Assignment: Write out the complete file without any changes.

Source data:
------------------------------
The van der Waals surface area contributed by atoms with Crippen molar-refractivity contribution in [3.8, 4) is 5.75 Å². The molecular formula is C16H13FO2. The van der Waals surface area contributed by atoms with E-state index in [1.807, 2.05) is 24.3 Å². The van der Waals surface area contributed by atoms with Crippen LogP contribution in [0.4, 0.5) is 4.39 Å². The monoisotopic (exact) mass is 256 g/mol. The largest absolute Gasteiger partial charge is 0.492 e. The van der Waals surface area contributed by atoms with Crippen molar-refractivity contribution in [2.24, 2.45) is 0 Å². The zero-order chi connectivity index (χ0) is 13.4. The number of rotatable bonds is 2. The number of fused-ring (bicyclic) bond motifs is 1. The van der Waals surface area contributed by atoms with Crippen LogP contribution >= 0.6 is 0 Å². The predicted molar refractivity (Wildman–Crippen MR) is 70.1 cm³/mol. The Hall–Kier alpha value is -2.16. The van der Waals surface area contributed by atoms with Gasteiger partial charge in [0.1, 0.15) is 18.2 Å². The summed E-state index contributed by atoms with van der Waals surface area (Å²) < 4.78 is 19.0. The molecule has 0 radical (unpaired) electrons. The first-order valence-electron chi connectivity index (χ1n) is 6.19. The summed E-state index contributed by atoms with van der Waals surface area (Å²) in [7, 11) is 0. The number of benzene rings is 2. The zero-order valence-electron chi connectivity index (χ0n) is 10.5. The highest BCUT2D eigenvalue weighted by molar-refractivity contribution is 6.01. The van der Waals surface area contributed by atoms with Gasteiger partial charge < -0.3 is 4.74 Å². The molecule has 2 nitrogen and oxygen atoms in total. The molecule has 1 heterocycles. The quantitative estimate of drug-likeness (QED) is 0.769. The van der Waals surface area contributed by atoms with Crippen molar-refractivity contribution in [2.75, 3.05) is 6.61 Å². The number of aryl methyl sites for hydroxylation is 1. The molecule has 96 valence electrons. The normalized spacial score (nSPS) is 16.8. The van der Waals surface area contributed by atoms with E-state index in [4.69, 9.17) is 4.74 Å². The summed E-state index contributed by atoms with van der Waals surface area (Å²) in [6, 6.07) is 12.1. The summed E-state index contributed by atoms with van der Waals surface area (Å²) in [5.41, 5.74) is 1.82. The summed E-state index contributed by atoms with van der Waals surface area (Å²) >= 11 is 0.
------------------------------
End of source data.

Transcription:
The van der Waals surface area contributed by atoms with Crippen molar-refractivity contribution in [3.8, 4) is 5.75 Å². The molecular formula is C16H13FO2. The van der Waals surface area contributed by atoms with E-state index in [1.807, 2.05) is 24.3 Å². The van der Waals surface area contributed by atoms with Crippen LogP contribution in [0.4, 0.5) is 4.39 Å². The monoisotopic (exact) mass is 256 g/mol. The largest absolute Gasteiger partial charge is 0.492 e. The van der Waals surface area contributed by atoms with Crippen molar-refractivity contribution in [2.24, 2.45) is 0 Å². The zero-order chi connectivity index (χ0) is 13.4. The number of rotatable bonds is 2. The number of fused-ring (bicyclic) bond motifs is 1. The van der Waals surface area contributed by atoms with Crippen LogP contribution >= 0.6 is 0 Å². The predicted molar refractivity (Wildman–Crippen MR) is 70.1 cm³/mol. The Hall–Kier alpha value is -2.16. The van der Waals surface area contributed by atoms with Gasteiger partial charge in [0.1, 0.15) is 18.2 Å². The summed E-state index contributed by atoms with van der Waals surface area (Å²) < 4.78 is 19.0. The molecule has 0 radical (unpaired) electrons. The first-order valence-electron chi connectivity index (χ1n) is 6.19. The summed E-state index contributed by atoms with van der Waals surface area (Å²) in [7, 11) is 0. The number of benzene rings is 2. The zero-order valence-electron chi connectivity index (χ0n) is 10.5. The highest BCUT2D eigenvalue weighted by molar-refractivity contribution is 6.01. The van der Waals surface area contributed by atoms with Gasteiger partial charge < -0.3 is 4.74 Å². The molecule has 2 nitrogen and oxygen atoms in total. The molecule has 1 heterocycles. The quantitative estimate of drug-likeness (QED) is 0.769. The van der Waals surface area contributed by atoms with Crippen molar-refractivity contribution in [2.75, 3.05) is 6.61 Å². The number of aryl methyl sites for hydroxylation is 1. The molecule has 96 valence electrons. The normalized spacial score (nSPS) is 16.8. The van der Waals surface area contributed by atoms with E-state index in [4.69, 9.17) is 4.74 Å². The summed E-state index contributed by atoms with van der Waals surface area (Å²) in [6, 6.07) is 12.1. The summed E-state index contributed by atoms with van der Waals surface area (Å²) in [5.41, 5.74) is 1.82. The summed E-state index contributed by atoms with van der Waals surface area (Å²) >= 11 is 0.